[Jesus said], “You shall love the Lord your God with all your heart, and with all your soul, and with all your mind.’ … ‘You shall love your neighbor as yourself.’ “ -Matthew 22:37-38
[Jesus said] “Then the king will say to those at his right hand, ‘Come, you that are blessed by my Father, inherit the kingdom prepared for you from the foundation of the world; for I was hungry and you gave me food, I was thirsty and you gave me something to drink, I was a stranger and you welcomed me, I was naked and you gave me clothing, I was sick and you took care of me, I was in prison and you visited me.’ Then the righteous will answer him, ‘Lord, when was it that we saw you hungry and gave you food, or thirsty and gave you something to drink? And when was it that we saw you a stranger and welcomed you, or naked and gave you clothing? And when was it that we saw you sick or in prison and visited you?’ And the king will answer them, ‘Truly I tell you, just as you did it to one of the least of these who are members of my family, you did it to me.’ “ -Matthew 25:34-40
Toward the end of February every year, Lutheran Services in Iowa (LSI) sponsors something called Lutheran Day on the Hill. From 9 to 2:30 in Des Moines, Lutherans from around Iowa meet. We gather first at Capitol Hill Lutheran Church, where we hear a devotion and some presentations about the way upcoming legislation could affect LSI’s work in our communities. Then, we walk three blocks to the Capitol, where we try to meet with our representatives to share with them our hopes and concerns for LSI’s future ministry. A few weeks ago, nearly 300 Lutherans gathered in Des Moines, including several from Cedar County.
The idea of Christian legal advocacy makes some people uncomfortable; “Don’t we have a separation between church and state?” they might ask. Or “I certainly think Christians should help people, but I’m not sure what the government has to do with it.” These are serious questions, ones we need to wrestle with. How should a Christian relate to their government? Should a Christian vote, or say the pledge of allegiance, or run for office? Believe it or not, there are American Christians who come down on each side of those and many more questions.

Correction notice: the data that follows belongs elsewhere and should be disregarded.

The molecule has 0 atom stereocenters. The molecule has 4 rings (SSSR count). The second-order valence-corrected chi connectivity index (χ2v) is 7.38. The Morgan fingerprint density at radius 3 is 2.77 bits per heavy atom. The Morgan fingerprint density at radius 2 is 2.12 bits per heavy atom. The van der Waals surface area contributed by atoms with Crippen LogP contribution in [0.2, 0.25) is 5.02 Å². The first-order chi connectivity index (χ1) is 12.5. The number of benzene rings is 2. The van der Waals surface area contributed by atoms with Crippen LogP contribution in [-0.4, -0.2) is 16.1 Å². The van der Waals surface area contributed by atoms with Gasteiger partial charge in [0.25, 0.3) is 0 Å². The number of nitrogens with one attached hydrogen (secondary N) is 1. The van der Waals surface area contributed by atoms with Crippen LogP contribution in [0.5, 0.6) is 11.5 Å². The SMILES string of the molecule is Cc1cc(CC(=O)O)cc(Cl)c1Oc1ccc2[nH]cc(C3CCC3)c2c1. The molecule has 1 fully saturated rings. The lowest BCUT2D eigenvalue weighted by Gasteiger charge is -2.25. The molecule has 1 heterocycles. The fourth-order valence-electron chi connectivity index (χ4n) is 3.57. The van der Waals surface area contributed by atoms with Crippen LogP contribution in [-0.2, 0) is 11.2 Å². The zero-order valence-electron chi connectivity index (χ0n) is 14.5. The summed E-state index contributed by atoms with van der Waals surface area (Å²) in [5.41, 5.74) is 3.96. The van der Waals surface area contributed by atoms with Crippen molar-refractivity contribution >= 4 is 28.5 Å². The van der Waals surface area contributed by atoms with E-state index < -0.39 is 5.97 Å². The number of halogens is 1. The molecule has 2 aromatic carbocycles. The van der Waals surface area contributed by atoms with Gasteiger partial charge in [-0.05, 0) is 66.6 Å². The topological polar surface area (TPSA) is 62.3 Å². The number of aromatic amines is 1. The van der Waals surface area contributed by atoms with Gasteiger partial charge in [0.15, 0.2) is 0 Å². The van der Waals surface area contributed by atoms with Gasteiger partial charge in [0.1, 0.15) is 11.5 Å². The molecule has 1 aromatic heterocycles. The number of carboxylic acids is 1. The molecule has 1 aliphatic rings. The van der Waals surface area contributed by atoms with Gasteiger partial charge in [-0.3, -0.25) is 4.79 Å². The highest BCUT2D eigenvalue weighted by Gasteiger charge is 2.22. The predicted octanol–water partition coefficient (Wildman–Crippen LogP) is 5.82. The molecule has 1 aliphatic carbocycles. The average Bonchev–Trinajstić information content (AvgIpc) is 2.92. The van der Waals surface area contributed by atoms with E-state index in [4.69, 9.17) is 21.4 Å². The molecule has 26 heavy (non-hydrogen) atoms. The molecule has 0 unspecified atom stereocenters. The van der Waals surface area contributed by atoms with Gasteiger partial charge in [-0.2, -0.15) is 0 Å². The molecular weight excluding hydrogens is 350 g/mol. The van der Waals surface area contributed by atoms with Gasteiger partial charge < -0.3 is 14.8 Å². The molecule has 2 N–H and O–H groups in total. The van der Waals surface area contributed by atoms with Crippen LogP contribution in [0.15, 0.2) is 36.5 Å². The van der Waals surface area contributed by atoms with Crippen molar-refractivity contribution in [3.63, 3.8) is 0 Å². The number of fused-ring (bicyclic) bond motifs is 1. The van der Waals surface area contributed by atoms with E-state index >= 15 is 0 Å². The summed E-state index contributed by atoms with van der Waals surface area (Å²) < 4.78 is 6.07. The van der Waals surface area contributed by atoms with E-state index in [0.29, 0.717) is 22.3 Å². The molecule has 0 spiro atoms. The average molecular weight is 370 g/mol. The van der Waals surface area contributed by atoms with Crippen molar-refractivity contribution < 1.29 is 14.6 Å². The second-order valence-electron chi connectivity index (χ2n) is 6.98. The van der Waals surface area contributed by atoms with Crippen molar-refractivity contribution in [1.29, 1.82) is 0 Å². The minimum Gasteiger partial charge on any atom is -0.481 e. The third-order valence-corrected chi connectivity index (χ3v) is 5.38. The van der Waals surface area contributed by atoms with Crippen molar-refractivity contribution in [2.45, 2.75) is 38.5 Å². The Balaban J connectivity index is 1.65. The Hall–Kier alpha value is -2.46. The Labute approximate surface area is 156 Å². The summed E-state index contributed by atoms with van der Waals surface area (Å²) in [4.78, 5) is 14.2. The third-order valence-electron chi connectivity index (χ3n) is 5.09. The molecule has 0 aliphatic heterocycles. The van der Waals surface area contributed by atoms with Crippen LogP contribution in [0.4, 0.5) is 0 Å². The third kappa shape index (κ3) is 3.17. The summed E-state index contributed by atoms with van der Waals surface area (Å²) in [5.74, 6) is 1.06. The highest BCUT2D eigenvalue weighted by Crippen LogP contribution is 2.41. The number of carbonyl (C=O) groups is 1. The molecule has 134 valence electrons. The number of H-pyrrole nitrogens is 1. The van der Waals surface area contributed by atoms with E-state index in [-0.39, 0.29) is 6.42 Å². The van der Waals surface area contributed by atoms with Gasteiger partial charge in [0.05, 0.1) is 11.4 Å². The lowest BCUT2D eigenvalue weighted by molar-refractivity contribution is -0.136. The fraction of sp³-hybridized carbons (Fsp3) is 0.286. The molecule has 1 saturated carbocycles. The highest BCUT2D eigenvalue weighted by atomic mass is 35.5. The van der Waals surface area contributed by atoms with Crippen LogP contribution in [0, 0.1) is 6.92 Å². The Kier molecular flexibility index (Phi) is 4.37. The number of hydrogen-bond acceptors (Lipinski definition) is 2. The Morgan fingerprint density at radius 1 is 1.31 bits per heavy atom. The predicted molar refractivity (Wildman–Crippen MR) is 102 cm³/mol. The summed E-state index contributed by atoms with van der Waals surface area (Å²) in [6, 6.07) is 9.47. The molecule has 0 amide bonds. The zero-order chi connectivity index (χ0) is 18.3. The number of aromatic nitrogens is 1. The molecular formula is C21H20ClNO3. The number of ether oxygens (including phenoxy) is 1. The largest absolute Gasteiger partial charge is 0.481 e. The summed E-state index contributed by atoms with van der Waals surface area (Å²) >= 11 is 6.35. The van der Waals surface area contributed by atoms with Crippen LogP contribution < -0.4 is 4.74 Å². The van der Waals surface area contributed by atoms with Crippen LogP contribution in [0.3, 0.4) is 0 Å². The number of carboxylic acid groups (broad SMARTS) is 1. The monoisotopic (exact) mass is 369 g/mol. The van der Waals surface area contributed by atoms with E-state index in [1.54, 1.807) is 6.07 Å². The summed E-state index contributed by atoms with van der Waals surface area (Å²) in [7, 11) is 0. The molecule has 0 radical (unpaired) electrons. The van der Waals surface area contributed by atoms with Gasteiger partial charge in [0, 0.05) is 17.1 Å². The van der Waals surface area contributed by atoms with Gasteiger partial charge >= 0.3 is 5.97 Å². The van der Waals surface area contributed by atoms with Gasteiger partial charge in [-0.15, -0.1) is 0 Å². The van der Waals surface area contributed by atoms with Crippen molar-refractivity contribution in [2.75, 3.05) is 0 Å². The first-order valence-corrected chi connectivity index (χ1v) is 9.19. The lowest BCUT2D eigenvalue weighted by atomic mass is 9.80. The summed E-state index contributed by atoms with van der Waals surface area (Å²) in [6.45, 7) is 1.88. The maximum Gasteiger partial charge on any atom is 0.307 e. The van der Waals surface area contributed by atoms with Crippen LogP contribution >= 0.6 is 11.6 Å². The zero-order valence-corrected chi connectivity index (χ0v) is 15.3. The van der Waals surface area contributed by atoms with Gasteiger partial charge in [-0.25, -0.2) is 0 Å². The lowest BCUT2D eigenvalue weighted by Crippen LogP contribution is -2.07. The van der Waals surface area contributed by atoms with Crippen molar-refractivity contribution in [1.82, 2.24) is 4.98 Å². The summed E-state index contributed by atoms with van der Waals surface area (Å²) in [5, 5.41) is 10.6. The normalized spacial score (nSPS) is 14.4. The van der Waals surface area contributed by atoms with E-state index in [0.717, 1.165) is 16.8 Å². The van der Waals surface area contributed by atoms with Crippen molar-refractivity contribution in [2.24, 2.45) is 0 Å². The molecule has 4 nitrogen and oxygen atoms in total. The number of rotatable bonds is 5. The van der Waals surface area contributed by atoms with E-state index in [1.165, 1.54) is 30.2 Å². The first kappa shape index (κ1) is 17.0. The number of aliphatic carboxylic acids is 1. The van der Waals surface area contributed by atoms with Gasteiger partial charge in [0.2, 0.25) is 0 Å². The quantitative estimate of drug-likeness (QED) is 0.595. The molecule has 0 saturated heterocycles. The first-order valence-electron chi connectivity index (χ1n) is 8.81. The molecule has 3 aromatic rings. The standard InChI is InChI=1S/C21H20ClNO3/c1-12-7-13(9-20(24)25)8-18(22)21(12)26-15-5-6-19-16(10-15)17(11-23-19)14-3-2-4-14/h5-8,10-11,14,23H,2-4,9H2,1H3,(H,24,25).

Here’s where I’ve landed: I’m convinced that when Jesus instructs us to love God with heart, soul, mind, and strength, that means that every single thing we do should reflect our love of God: how we spend our time and money, how we relate to other people, and, yes, even how we participate in politics.
So this year at Lutheran Day on the Hill, I went to the presentation about children’s mental health care access. I learned that in 2018, LSI provided 12,138 hours of therapy to children and adults in Iowa, and 138 children successfully completed residential treatment. That’s a lot of children’s mental health care provided by LSI! I learned that Governor Reynolds has been a strong advocate of access to mental health care for children, creating the state’s first ever board to oversee and recommend children’s mental health care policy. Unfortunately, I also learned that no funding has been allocated for children’s mental health care, making the LSI workers wonder how to provide a service no one is paying for. I learned that there is bipartisan support for increasing mental health care access, even while there is disagreement about how to do so.
Most importantly, I saw nearly 300 Lutherans who also care about children’s mental health doing their very best to love God and neighbor by communicating with their senators and representatives about what matters: caring for the ones Jesus calls “the least of these.” Of course, we don’t just do these things to try and make sure Jesus sits us at his right hand in glory- no, we love God and our neighbor as well as we can because Jesus has already promised us a seat with him, and now we want to live out the love so all people’s needs are met.
Jesus, king of heaven and earth, help me live in a way that shows my love for God in every part of life, and teach me to love all the members of your family as dearly as I love you. Amen.